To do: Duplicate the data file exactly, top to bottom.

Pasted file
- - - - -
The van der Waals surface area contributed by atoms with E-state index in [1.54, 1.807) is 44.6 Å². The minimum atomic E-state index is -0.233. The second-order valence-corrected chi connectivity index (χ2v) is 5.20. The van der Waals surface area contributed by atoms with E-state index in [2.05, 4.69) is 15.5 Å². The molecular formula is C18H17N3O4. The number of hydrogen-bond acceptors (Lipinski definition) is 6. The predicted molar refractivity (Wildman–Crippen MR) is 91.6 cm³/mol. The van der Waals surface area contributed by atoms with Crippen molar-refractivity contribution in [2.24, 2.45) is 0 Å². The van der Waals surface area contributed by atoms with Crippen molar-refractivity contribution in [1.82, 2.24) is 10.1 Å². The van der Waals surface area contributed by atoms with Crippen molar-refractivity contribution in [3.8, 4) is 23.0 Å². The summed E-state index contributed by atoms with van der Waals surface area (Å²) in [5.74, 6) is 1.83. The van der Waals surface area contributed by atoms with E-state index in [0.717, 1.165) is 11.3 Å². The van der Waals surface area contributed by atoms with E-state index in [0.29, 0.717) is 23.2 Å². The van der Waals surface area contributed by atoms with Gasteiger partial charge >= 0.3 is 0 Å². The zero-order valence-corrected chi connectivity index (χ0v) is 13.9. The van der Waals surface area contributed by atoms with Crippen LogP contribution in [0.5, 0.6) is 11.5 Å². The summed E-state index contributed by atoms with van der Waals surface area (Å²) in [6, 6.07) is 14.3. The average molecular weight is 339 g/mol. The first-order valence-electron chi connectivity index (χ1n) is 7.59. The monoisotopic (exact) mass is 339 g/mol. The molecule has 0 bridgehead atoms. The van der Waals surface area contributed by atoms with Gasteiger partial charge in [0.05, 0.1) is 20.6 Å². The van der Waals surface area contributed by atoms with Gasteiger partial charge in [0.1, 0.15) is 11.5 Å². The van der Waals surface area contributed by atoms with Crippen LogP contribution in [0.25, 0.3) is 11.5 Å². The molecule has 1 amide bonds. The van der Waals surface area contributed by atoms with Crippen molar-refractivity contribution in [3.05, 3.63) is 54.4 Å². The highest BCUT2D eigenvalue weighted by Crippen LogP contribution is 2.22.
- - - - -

The van der Waals surface area contributed by atoms with E-state index in [1.54, 1.807) is 44.6 Å². The minimum atomic E-state index is -0.233. The second-order valence-corrected chi connectivity index (χ2v) is 5.20. The van der Waals surface area contributed by atoms with E-state index in [2.05, 4.69) is 15.5 Å². The molecular formula is C18H17N3O4. The number of hydrogen-bond acceptors (Lipinski definition) is 6. The predicted molar refractivity (Wildman–Crippen MR) is 91.6 cm³/mol. The van der Waals surface area contributed by atoms with Crippen molar-refractivity contribution in [2.24, 2.45) is 0 Å². The van der Waals surface area contributed by atoms with Crippen molar-refractivity contribution in [1.82, 2.24) is 10.1 Å². The van der Waals surface area contributed by atoms with Crippen molar-refractivity contribution in [3.8, 4) is 23.0 Å². The summed E-state index contributed by atoms with van der Waals surface area (Å²) in [5.74, 6) is 1.83. The van der Waals surface area contributed by atoms with E-state index in [0.717, 1.165) is 11.3 Å². The van der Waals surface area contributed by atoms with E-state index in [0.29, 0.717) is 23.2 Å². The van der Waals surface area contributed by atoms with Gasteiger partial charge >= 0.3 is 0 Å². The zero-order valence-corrected chi connectivity index (χ0v) is 13.9. The van der Waals surface area contributed by atoms with Crippen LogP contribution in [0.5, 0.6) is 11.5 Å². The summed E-state index contributed by atoms with van der Waals surface area (Å²) in [6, 6.07) is 14.3. The average molecular weight is 339 g/mol. The first-order valence-electron chi connectivity index (χ1n) is 7.59. The monoisotopic (exact) mass is 339 g/mol. The molecule has 0 bridgehead atoms. The van der Waals surface area contributed by atoms with Gasteiger partial charge in [0.05, 0.1) is 20.6 Å². The van der Waals surface area contributed by atoms with Gasteiger partial charge in [0.1, 0.15) is 11.5 Å². The van der Waals surface area contributed by atoms with Crippen LogP contribution in [0.25, 0.3) is 11.5 Å². The molecule has 1 amide bonds. The van der Waals surface area contributed by atoms with Crippen molar-refractivity contribution in [3.05, 3.63) is 54.4 Å². The highest BCUT2D eigenvalue weighted by Crippen LogP contribution is 2.22.